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Old 10-25-2006, 09:05 AM   #21
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"Ethnic" Cuisine means different things to different people.

Based upon what I'm reading from your list, absolutely EVERYthing we eat in the USA is "Ethnic Cuisine."

What is it you are considering "Ethnic Cuisine?"

For instance, I don't consider Soul Food in that category. It's plain old American food. But if you're not Black or from the South, I guess you might think it's "Ethnic." I sure don't think of French cooking as "Ethnic!" nor Italian, which I grew up eating! so please clarify what you mean by "Ethnic" cooking
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Old 10-25-2006, 09:31 AM   #22
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Quote:
Originally Posted by ehlcee
my favourite comfort food which I can't have anymore because of diabetes is my dad's potato with egg. I think it's filipino or spanish omelet.

slice up a bunch of potatoes like french fries. fry in med-low heat until just tender. not mushy or golden brown. if they stick together, that's good. Beat up a couple eggs with pinch of salt. pour over the potatoes. flip. serve hot. it should be more potatoey than eggy. yummm...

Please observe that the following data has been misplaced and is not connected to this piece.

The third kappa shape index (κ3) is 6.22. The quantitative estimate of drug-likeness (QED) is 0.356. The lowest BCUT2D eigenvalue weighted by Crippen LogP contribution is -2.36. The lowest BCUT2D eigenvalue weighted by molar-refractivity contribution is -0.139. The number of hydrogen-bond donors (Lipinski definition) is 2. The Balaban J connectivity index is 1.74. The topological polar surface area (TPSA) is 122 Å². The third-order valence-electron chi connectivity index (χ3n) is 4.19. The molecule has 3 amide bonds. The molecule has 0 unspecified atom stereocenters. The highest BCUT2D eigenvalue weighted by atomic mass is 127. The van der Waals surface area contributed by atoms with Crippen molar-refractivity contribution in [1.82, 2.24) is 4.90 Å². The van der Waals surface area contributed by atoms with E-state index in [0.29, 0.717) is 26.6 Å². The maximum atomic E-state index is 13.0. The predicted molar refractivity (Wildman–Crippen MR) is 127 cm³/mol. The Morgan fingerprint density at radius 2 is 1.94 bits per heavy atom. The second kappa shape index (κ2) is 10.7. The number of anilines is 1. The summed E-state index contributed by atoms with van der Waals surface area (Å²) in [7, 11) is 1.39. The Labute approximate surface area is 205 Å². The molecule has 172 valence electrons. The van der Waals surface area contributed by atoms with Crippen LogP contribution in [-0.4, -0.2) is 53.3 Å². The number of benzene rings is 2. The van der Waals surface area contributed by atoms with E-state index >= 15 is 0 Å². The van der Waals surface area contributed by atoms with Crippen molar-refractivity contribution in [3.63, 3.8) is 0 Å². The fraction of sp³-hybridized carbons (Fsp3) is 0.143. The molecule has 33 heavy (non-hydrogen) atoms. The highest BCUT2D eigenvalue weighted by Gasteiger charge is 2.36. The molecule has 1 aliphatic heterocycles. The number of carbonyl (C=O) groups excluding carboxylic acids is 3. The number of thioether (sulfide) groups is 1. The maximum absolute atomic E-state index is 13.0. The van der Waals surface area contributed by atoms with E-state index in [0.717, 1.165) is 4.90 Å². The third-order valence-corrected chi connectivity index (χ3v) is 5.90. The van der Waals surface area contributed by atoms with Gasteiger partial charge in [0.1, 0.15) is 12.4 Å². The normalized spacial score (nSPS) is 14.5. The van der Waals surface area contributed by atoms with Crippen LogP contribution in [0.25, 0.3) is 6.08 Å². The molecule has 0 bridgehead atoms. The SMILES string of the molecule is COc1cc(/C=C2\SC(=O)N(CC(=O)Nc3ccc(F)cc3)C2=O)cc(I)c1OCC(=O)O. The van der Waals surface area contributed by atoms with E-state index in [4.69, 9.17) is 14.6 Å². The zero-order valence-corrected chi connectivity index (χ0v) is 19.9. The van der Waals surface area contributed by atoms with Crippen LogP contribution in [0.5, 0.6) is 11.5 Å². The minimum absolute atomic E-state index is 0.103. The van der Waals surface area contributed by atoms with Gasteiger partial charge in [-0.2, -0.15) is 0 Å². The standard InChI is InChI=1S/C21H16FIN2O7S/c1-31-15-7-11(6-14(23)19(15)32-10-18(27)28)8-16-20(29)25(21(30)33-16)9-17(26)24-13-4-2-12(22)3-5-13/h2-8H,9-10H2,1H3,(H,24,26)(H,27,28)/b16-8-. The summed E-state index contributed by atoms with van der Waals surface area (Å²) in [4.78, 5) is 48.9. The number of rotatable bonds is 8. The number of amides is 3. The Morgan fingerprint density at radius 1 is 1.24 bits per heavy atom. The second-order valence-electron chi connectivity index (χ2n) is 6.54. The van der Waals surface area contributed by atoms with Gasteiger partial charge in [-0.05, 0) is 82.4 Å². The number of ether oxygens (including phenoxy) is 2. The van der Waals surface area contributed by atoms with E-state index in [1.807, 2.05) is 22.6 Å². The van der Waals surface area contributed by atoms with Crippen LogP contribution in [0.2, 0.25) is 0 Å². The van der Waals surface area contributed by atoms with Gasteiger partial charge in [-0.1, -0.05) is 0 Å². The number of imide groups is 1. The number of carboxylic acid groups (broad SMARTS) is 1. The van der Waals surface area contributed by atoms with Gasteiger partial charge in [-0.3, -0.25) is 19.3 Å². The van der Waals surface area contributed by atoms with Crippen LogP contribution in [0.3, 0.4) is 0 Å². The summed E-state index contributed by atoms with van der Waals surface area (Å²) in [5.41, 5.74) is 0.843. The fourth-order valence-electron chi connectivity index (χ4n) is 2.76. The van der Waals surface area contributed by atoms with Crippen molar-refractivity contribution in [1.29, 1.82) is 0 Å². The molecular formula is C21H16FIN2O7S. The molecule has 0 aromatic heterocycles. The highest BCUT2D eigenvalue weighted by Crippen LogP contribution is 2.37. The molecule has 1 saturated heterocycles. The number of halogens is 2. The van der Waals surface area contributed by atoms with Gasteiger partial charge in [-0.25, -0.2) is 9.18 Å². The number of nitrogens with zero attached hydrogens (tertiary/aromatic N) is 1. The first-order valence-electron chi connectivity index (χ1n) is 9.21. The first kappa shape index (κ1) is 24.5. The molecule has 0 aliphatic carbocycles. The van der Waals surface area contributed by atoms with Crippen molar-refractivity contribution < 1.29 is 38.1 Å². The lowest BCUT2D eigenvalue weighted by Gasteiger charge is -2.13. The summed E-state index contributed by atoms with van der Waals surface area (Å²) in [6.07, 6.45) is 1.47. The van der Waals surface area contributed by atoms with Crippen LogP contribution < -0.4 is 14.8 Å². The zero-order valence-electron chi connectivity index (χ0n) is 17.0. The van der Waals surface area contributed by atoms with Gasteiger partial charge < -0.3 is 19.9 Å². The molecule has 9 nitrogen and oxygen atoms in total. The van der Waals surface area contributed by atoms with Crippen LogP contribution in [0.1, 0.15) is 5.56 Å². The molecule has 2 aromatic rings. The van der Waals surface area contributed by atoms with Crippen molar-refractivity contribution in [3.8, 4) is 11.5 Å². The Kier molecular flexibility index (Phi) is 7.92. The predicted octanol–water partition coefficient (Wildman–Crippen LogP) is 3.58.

Hi Ehlcee, that's Spanish omelette if you're interested to know. I grew up in the Philippines and I tasted this for the first and only time at a Spanish restaurant in Manila. A Spanish friend took us there and did all the ordering. This friend was craving for this potato omelette dish. He was so happy eating it I guess it was also comfort food for him. I have a recipe for this dish in my Spanish Tapas cookbook...